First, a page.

The attacks on labor these days take many forms. Some are straight-forward and brutally confrontational—the Janus ruling or the state legislation in Iowa and Wisconsin and elsewhere that follow a similar script in their attack on labor’s position of strength in the public sector. Others are somewhat more subtle, masking their intent in a veneer of praise and hand-wringing. Such is the case with the University of Iowa’s announcement (without prior consultation) that it will close the UI’s long-standing Labor Center, because of supposed financial exigencies beyond its control.
First, a little background. The UI Labor Center, like similar institutions at many public universities, has been around for more than 60 years. It was created when labor had considerable strength in the postwar years and when public universities, with strong support from state governments, were expanding their size and mission. The idea that a “public” university should serve a broad public seemed natural, even normal. So, the Labor Center at Iowa did what many labor education programs did, and more. It taught short courses for trade unionists, helped them increase their bargaining skills, learn the basics of labor law, master the intricacies of health and safety legislation, public relations, labor journalism, civic engagement skills, and learn some labor history. It met a real need. Workers responded with enthusiasm, felt empowered, humanized, and bolstered in their work lives and their work as local leaders, whether as shop stewards, union officers, or labor educators in their own local realms of activism.
With changes in the labor force and new organizing strategies, the Labor Center has broadened its mission and moved to document and provide training to low wage and contingent workers, many of them immigrants and people of color, around issues of wage theft, the right to organize and engage in collective action, and their very right to citizenship. In doing so they have opened opportunities for undergraduate internships and faculty research on issues facing these vulnerable workers.
But the UI Labor Center has done more. In support of the ideas of progressive leaders like Jim Wengert, a packinghouse worker, union activist, and eventually President of the AFL-CIO Iowa State Federation, and Mark Smith, a teachers’ union activist, labor educator, and AFL-CIO Iowa State Federation Secretary/Treasurer, they helped craft a pioneering oral history program that was uniquely funded by union members’ per capita dues; this put trained oral historians in the field to collect and process what became an unprecedented collection of 1500 oral histories, ranging in length from 2 to 8 hours. A sampling of those remarkable interviews in a book I edited, Solidarity and Survival: An Oral History of Iowa Labor in the Twentieth Century (U Iowa Press, 1993) has been read by thousands of workers (and their children as UI undergraduates) across the state. (I’ve seen dog-eared and well-worn copies that have been passed from hand to hand on the shop floor.)
Now, a little context for the current attack on the Labor Center. After a deeply-flawed and much-criticized hiring of a new university president, Bruce Harreld, a businessman with no academic credentials, the university has proceeded down a path of draconian budget cutting in line with the Republican-dominated legislature’s mandate to gut the “public” funding of the “public” universities in the state. By raising tuition and recruiting larger numbers of full-paying out-of-state and foreign students, the university has willy-nilly acquiesced to its own “privatization.” While wringing his hands about lower levels of state government funding, Harreld and the administrators around him have talked increasingly about a “generational” change in state higher education, a code word for their fundamental acceptance and even consent to these changes.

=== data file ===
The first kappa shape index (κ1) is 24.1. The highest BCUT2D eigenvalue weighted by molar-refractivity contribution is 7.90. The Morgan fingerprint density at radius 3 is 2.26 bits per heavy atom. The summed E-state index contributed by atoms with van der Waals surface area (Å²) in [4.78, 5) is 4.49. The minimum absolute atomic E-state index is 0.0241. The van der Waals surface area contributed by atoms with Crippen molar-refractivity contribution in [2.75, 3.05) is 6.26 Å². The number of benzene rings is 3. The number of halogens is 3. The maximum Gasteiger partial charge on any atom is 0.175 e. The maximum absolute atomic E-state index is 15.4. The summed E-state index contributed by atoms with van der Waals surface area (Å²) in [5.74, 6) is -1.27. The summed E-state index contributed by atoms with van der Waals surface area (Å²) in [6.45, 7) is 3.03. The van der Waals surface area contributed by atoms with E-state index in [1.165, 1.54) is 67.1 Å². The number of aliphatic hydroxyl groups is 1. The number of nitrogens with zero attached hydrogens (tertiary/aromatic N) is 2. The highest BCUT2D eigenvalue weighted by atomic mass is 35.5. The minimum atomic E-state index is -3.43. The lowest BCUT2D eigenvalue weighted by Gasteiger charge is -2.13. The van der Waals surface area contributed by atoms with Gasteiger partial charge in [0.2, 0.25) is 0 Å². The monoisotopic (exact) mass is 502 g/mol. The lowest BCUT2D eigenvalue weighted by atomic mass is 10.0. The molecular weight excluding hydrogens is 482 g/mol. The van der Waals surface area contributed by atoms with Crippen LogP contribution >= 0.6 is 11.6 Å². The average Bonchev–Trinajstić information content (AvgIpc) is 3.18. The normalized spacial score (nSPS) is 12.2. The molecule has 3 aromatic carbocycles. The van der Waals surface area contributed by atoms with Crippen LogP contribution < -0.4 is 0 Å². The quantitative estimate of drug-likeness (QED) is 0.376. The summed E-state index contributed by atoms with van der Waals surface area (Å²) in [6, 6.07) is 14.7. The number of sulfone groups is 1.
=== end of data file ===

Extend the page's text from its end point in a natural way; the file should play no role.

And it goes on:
This is not surprising. Many of us believed that this was precisely why Harreld was hired—to carry out the Republican mandate to starve the public universities. It is also not surprising that the impact has been applied disproportionately to the humanities and the liberal arts, where a years-long defacto hiring freeze has been effect, and whose disciplines often foster deeper understanding and critical engagement with history and public life. Not surprising as well is the university’s rhetoric about justifying programs in terms of their contribution to the state’s economic development, a rhetoric that has escalated in the current crisis.
Clearly in the present political climate, any program that serves workers (or their children) becomes a prime target. Having hoped to emasculate the state’s public-sector unions through new draconian legislation in 2017 (but thanks to workers’ commitment to their unions this is not turning out quite the way they hoped), it is only logical that they would move against labor education programs that serve to empower workers with skills and knowledge that strengthen their ability to fight for their rights and negotiate effectively on their own behalf. But, unexpectedly for the university administration the news that the university was summarily closing the Labor Center has brought forth an unprecedented wave of public support for its exemplary work that has university officials back on their heels. The struggle remains very much ongoing and additional support from Iowans and their allies around the country is essential.
LAWCHA members and allies, we need your voice. Please send an e-mail to President Bruce Harreld ([email protected]); Law School Dean (who supervises the Labor Center) [email protected]; and let Jennifer Sherer (labor center director and past LAWCHA board member) know about your support: [email protected]